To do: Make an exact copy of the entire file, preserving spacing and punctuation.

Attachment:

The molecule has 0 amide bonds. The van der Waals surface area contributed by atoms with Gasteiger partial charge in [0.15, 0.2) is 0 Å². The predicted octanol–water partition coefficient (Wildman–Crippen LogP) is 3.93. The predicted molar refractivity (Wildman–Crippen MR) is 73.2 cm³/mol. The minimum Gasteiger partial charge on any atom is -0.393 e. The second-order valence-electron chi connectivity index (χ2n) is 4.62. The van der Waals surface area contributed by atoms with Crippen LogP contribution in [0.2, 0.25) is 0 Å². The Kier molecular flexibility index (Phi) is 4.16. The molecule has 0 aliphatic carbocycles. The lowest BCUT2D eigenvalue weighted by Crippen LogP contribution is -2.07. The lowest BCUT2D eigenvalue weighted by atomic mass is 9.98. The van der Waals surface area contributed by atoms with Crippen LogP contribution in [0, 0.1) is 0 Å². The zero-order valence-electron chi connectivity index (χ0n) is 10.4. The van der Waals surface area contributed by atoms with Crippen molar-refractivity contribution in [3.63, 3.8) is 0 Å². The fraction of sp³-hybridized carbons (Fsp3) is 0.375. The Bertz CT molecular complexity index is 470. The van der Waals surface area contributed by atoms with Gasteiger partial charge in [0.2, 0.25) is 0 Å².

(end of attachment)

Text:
The molecule has 0 amide bonds. The van der Waals surface area contributed by atoms with Gasteiger partial charge in [0.15, 0.2) is 0 Å². The predicted octanol–water partition coefficient (Wildman–Crippen LogP) is 3.93. The predicted molar refractivity (Wildman–Crippen MR) is 73.2 cm³/mol. The minimum Gasteiger partial charge on any atom is -0.393 e. The second-order valence-electron chi connectivity index (χ2n) is 4.62. The van der Waals surface area contributed by atoms with Crippen LogP contribution in [0.2, 0.25) is 0 Å². The Kier molecular flexibility index (Phi) is 4.16. The molecule has 0 aliphatic carbocycles. The lowest BCUT2D eigenvalue weighted by Crippen LogP contribution is -2.07. The lowest BCUT2D eigenvalue weighted by atomic mass is 9.98. The van der Waals surface area contributed by atoms with Crippen LogP contribution in [0, 0.1) is 0 Å². The zero-order valence-electron chi connectivity index (χ0n) is 10.4. The van der Waals surface area contributed by atoms with Crippen molar-refractivity contribution in [3.63, 3.8) is 0 Å². The fraction of sp³-hybridized carbons (Fsp3) is 0.375. The Bertz CT molecular complexity index is 470. The van der Waals surface area contributed by atoms with Gasteiger partial charge in [0.2, 0.25) is 0 Å².